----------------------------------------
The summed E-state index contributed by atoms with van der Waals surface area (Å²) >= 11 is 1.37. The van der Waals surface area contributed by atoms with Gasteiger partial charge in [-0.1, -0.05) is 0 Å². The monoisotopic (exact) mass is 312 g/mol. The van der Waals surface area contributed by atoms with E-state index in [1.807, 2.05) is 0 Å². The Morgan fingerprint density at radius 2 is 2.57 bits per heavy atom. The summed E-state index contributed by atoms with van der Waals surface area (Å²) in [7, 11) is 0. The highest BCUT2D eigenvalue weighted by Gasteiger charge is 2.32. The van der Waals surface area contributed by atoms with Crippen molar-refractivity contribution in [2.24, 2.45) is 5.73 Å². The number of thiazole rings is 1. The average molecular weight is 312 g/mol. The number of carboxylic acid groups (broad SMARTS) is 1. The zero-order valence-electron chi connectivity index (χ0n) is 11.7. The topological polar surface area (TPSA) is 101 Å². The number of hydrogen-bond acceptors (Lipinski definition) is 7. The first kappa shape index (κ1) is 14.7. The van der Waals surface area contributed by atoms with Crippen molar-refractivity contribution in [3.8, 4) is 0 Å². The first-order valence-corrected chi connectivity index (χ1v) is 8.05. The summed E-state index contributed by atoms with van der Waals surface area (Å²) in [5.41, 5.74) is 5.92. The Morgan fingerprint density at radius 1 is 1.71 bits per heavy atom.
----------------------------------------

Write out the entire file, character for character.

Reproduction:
The summed E-state index contributed by atoms with van der Waals surface area (Å²) >= 11 is 1.37. The van der Waals surface area contributed by atoms with Gasteiger partial charge in [-0.1, -0.05) is 0 Å². The monoisotopic (exact) mass is 312 g/mol. The van der Waals surface area contributed by atoms with E-state index in [1.807, 2.05) is 0 Å². The Morgan fingerprint density at radius 2 is 2.57 bits per heavy atom. The summed E-state index contributed by atoms with van der Waals surface area (Å²) in [7, 11) is 0. The highest BCUT2D eigenvalue weighted by Gasteiger charge is 2.32. The van der Waals surface area contributed by atoms with Crippen molar-refractivity contribution in [2.24, 2.45) is 5.73 Å². The number of thiazole rings is 1. The average molecular weight is 312 g/mol. The number of carboxylic acid groups (broad SMARTS) is 1. The zero-order valence-electron chi connectivity index (χ0n) is 11.7. The topological polar surface area (TPSA) is 101 Å². The number of hydrogen-bond acceptors (Lipinski definition) is 7. The first kappa shape index (κ1) is 14.7. The van der Waals surface area contributed by atoms with Crippen molar-refractivity contribution in [3.8, 4) is 0 Å². The first-order valence-corrected chi connectivity index (χ1v) is 8.05. The summed E-state index contributed by atoms with van der Waals surface area (Å²) in [5.41, 5.74) is 5.92. The Morgan fingerprint density at radius 1 is 1.71 bits per heavy atom.